Amphiphilic cyclic cell-penetrating peptides as drug delivery vehicles and antimicrobial peptides
Cell membrane is a barrier to be overcome for efficient delivery of therapeutics into a target site in cytoplasm or nucleus. The hydrophobic phospholipids are major components of the cell membrane that obstruct the transportation of therapeutics. Thus, various delivery systems, such as liposomes, nanoparticles and viral vectors, have been developed to transfer small molecules, peptides, proteins, and oligonucleotides across the membrane. ^ Negatively charged phosphopeptides, oligonucleotides, and siRNAs have emerged as potential therapeutic agents. Phosphopeptides mimic phosphoproteins, which give on/off signal to many enzymes through interactions with protein kinases. For example, phosphopeptide pTyr-Glu-Glu-Ile (pYEEI) is an optimal peptide ligand for binding to the Src tyrosine kinase SH2 domain. Oligonucleotides have been introduced as antisense drugs to inhibit the translation of mRNA that transfers the coding information from genes. Small interfering RNA (siRNA)-based therapy has been also spotlighted since the discovery of RNA interference (RNAi) phenomenon. However, the cellular delivery of phosphopeptides, oligonucleotides, and siRNAs is a major obstacle despite many advantages of these compounds. Phosphopeptides contain negatively charged phosphate group, and/or negatively charged amino acids, such as glutamic acid or aspartic acid, in their sequences. Oligonucleotides and siRNAs are polymers composed of nucleosides, which are connected through negatively charged phosphodiester groups. These negatively charged molecules are hard to enter cancer cells by diffusion because cancer cell membranes are composed of negatively charged lipids. In addition, when a naked siRNA is administered in vivo, it does not show efficient cellular uptake in most mammalian cells and is quickly disappeared in the blood. Thus, developing carriers to improve the cellular uptake delivery of negatively charged cell-impermeable compounds has become a subject of major interest. Novel strategies are urgently needed to circumvent the problems associated with the delivery of these compounds. ^ Cell-penetrating peptides (CPPs) have become one of the emerging vehicles for delivery of cargo drugs. CPPs are short hydrophilic or amphiphilic peptides that have plenty of positively charged amino acids, such as lysine or arginine, which can penetrate cell membranes. CPP-drug conjugates have been reported to help the cellular uptake of some drugs. Alternatively, they have been used as non-covalent drug delivery systems. ^ CPPs have been investigated for improving the intracellular delivery of negatively-charged molecules. By physical interaction between positive charges in CPPs and negative charges in phosphopeptides, oligonucleotides, and siRNAs, the cell penetration could be improved. Among many CPPs, arginine-rich peptides have been the subject of major focus because it has been known that the guanidine group of arginine side chain shows better interaction with the negatively charged phospholipid in the cell membrane. Tryptophan is also a key amino acid found in CPPs that enhances the interaction of peptides with lipids in the cell membrane. ^ Parang's laboratory has previously shown that monocyclic CPPs containing alternative arginine and tryptophan have potential applications for drug delivery. Cyclic peptides have several benefits compared to linear peptides, such as stability against proteolytic enzymes and rigidness of structure. The rigidity of the structure can enhance the binding affinity of ligands toward receptors by reducing the freedom of possible structural conformations. Cyclic peptides are also present in nature and have been developed as therapeutics. Cyclosporin, gramicin S, polymoxin B, and daptomycin are well-known examples of cyclic peptides. Parang's laboratory designed amphiphilic cyclic CPPs containing alternative tryptophan and argininge residues as the positively charged and hydrophobic residues, respectively. The peptides were efficient in improving the cellular delivery of anticancer and antiviral drugs. ^ In this dissertation, we designed novel classes of amphiphilic cyclic peptides for improving the intracellular delivery of cell-impermeable phosphopeptides, and their antimicrobial activities were investigated. The hypothesis of this dissertation is that amphiphilic cyclic peptides, having positively charged arginines on one side of structures and hydrophobic tryptophan (or fatty acid) on the other side, can enhance intracellular drug delivery and/or act as antimicrobial agents having synergy with other antibiotics. (Abstract shortened by UMI.) ^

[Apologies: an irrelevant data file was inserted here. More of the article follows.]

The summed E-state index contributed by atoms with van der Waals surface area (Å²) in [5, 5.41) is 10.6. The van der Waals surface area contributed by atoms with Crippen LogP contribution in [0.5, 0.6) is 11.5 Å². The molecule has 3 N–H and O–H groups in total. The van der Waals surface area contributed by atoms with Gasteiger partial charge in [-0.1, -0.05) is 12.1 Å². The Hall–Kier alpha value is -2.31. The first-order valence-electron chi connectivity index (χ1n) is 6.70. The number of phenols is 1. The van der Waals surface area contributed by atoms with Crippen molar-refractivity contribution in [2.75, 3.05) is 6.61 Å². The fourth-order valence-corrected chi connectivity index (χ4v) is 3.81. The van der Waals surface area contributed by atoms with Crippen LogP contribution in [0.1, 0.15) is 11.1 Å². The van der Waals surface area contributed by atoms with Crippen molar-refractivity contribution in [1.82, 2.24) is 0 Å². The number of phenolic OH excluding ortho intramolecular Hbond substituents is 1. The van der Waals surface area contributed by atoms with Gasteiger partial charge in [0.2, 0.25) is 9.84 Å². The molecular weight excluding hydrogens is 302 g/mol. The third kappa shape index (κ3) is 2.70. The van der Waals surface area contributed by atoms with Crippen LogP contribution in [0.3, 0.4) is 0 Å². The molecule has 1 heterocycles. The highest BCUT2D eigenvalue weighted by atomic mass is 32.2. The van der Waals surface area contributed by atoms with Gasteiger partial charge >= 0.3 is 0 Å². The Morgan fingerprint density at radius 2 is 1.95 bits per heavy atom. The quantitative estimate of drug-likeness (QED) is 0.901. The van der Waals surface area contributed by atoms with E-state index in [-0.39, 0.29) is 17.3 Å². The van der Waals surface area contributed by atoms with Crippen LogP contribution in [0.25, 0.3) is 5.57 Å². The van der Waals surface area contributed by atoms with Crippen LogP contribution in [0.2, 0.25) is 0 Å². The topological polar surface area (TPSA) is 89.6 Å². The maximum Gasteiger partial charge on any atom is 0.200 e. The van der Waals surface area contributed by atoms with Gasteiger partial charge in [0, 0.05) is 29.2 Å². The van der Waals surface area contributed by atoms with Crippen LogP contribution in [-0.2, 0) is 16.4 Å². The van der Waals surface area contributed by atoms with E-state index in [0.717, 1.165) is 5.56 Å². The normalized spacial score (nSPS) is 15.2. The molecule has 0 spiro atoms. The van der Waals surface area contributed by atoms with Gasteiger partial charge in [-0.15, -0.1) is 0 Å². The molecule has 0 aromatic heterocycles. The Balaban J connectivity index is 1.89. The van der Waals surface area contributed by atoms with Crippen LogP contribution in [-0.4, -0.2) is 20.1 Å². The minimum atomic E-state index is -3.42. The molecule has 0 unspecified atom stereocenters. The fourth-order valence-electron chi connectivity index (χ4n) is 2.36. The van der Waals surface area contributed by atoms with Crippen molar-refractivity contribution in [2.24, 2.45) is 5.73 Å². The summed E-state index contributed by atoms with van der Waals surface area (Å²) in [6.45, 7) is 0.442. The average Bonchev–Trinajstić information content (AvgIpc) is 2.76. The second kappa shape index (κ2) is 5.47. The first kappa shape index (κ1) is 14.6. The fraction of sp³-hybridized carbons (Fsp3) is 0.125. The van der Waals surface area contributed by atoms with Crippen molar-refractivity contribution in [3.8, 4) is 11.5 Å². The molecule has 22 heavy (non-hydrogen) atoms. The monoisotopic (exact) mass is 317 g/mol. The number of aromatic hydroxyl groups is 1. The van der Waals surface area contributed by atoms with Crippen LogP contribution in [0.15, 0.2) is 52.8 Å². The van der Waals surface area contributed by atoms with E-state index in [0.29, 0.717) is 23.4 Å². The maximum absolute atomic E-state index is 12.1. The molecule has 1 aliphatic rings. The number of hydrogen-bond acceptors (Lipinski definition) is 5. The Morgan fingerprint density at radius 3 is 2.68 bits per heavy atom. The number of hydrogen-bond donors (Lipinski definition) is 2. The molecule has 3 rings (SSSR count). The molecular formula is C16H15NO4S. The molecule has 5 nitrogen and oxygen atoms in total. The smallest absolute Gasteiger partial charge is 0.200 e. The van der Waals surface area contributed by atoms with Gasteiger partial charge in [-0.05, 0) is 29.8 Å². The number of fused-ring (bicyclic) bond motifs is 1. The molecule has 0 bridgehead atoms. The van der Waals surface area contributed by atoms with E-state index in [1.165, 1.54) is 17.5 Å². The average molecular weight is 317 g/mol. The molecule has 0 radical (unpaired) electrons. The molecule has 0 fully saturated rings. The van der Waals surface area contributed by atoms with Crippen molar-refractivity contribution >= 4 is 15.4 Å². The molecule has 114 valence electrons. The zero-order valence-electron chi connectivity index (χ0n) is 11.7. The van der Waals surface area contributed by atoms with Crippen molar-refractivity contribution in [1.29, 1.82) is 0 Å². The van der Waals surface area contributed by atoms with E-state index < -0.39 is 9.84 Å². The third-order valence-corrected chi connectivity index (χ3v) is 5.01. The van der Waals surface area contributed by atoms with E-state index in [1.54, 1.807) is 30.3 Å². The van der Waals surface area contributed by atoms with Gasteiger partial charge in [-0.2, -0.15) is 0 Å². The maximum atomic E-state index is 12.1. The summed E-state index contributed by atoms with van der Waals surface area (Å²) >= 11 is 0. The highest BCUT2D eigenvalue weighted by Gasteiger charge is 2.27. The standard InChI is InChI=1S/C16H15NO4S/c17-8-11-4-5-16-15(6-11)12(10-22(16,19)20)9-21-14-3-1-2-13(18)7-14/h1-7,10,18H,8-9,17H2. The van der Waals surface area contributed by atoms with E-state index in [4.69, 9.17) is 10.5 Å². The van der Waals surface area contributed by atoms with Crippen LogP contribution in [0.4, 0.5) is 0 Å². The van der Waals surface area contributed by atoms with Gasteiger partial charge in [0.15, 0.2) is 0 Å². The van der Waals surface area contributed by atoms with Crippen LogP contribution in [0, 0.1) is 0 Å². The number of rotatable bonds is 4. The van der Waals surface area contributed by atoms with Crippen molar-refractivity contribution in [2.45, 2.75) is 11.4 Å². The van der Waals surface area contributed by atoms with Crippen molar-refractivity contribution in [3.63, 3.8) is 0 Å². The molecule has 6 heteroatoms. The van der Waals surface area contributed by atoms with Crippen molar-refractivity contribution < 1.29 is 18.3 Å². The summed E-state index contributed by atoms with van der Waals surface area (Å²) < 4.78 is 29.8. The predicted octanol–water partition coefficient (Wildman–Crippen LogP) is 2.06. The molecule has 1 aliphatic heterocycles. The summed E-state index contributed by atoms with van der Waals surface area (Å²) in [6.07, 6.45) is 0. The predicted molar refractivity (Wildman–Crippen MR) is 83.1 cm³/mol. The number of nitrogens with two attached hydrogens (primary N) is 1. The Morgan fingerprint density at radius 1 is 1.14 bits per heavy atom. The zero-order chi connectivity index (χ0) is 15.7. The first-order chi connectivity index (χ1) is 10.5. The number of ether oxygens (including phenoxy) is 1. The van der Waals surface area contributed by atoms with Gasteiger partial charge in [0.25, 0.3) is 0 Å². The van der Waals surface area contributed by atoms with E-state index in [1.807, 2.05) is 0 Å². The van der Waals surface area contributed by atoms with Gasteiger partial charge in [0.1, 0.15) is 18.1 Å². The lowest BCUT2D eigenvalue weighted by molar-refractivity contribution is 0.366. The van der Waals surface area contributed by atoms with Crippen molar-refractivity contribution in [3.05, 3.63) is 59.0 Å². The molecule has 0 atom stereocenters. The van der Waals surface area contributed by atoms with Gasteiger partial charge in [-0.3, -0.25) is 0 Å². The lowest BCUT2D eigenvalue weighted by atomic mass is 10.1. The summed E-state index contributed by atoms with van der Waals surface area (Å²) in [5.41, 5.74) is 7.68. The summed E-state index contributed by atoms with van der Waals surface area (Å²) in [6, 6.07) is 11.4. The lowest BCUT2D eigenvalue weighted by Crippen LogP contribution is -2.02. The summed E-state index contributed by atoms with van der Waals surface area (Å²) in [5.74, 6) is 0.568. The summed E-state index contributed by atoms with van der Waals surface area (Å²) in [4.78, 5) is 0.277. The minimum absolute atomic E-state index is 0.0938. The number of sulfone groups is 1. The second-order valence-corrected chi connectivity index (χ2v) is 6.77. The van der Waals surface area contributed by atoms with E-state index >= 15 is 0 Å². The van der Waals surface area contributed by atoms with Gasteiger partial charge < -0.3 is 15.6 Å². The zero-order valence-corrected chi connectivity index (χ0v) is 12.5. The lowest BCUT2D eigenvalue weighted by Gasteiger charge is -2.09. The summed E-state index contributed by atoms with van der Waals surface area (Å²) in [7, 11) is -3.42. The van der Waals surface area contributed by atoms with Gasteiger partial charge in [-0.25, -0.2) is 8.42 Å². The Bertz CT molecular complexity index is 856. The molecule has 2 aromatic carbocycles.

Chemistry, Molecular|Health Sciences, Pharmacy
"Amphiphilic cyclic cell-penetrating peptides as drug delivery vehicles and antimicrobial peptides"
Dissertations and Master's Theses (Campus Access).